MP joined by ambassadors from Austria, Romania and Nigeria in visit to Conestoga Meat PackersTouting the benefits of a new EU trade deal close to home, Kitchener-Conestoga MP Harold Albrecht was joined Tuesday by a pair of European ambassadors for a tour of Breslau’s Conestoga Meat Packers.
Romanian ambassador Maria Ligor and Austrian ambassador Arno Riedel praised the Canada-European Union Trade Agreement (CETA), which will eliminate 98 per cent of all tariffs on Canadian and EU goods after implementation.
“We are convinced this is a ‘win-win’ situation – it’s good for both sides,” said Riedel. “We have 500 million inhabitants – 500 million consumers – with a strong financial power also to buy products, and I think this is a great opportunity for Canada. And also vice-versa: European companies will have more access here in Canada, and this is good. It will raise competition, it will raise quality, and what I assume in certain areas will also decrease prices for the consumers.”
“It’s an important milestone for the international trade negotiations,” said Ligor. “It’s going to be very interesting for your neighbours from the south to study what has been decided, or about to be decided, between Europe and Canada.”
Arnold Drung, president of Conestoga Meat Packers Ltd., was optimistic about CETA’s potential effect on his company’s expansion plans, with the opportunity for greater reach into European markets.
“Canada is a major exporter of pork products around the world, and we haven’t really had access to the European market up until now due to tariff barriers,” said Drung. “Canada exports over 50 per cent of its pork, so we need to have access to as many markets as possible around the world.”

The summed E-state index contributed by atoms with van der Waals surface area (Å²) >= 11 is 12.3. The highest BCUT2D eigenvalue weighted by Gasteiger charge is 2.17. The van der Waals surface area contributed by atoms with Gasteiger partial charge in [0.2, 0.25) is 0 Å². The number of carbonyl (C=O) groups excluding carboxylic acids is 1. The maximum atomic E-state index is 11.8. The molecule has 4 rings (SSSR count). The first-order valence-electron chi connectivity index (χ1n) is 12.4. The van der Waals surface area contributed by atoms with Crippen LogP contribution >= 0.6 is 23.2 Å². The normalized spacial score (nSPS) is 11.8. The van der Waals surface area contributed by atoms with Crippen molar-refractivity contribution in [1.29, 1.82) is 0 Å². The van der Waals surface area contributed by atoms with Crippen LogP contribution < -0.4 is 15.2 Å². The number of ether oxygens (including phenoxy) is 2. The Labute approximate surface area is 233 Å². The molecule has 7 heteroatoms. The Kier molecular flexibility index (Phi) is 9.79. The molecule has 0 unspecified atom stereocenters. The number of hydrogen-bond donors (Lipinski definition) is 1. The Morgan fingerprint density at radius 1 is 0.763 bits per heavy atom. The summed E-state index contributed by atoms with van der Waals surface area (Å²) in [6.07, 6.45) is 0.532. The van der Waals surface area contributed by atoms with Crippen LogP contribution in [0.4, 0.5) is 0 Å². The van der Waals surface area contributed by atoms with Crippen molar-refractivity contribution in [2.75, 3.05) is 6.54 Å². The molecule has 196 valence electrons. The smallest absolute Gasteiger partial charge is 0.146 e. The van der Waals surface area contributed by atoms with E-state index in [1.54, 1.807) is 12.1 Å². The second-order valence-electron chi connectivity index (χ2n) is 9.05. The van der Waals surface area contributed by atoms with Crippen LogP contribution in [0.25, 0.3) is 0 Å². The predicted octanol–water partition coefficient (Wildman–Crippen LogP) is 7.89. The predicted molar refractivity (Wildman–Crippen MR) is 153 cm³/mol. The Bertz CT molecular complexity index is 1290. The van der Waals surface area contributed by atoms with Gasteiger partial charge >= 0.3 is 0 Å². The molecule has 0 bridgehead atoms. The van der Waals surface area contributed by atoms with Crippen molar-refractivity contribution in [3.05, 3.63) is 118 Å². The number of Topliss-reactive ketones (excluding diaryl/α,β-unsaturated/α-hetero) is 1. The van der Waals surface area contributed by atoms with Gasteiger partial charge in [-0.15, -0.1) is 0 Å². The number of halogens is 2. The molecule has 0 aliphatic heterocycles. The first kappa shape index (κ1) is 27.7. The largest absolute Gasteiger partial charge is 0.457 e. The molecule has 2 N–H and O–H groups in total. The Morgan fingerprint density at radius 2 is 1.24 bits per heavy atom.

Also on hand at the Breslau plant was Ojo Maduekwe, ambassador from Nigeria, who expressed hope that the deal could serve as an example to Africa.
“Nigeria has close ties with European market,” said Maduekwe. “Now, the Canada-EU example I believe will bring pressure on Africa to get its act together to have a trade pact faster with Europe.”
While Prime Minister Stephen Harper cited “virtually unanimous” support across Canada’s business community, CETA has not been completely without controversy. Dairy farmers initially reacted negatively towards the quota on EU cheese being raised by an additional 17,000 tonnes from 13,000. For Albrecht, “It’s a very, very small amount coming in on a relative scale.”
He added, “A more important part is the huge market that our cheese producers will have to the European market. On my street – Huron Road, in Wilmot Township – there’s a farmer there who produces milk, actually producing high-quality, specialty cheeses right on the farm. I am convinced that that farmer will have access to European markets because of the high-quality cheese that he’s producing.
“The impact on the cheese production, I think, will actually be stronger rather than weaker. I don’t think it will in any way negatively affect our cheese producers.”
CETA is expected to take two years to ratify, and will be implemented over the next seven years. The European Union is currently Canada’s second-largest trading partner, behind the United States.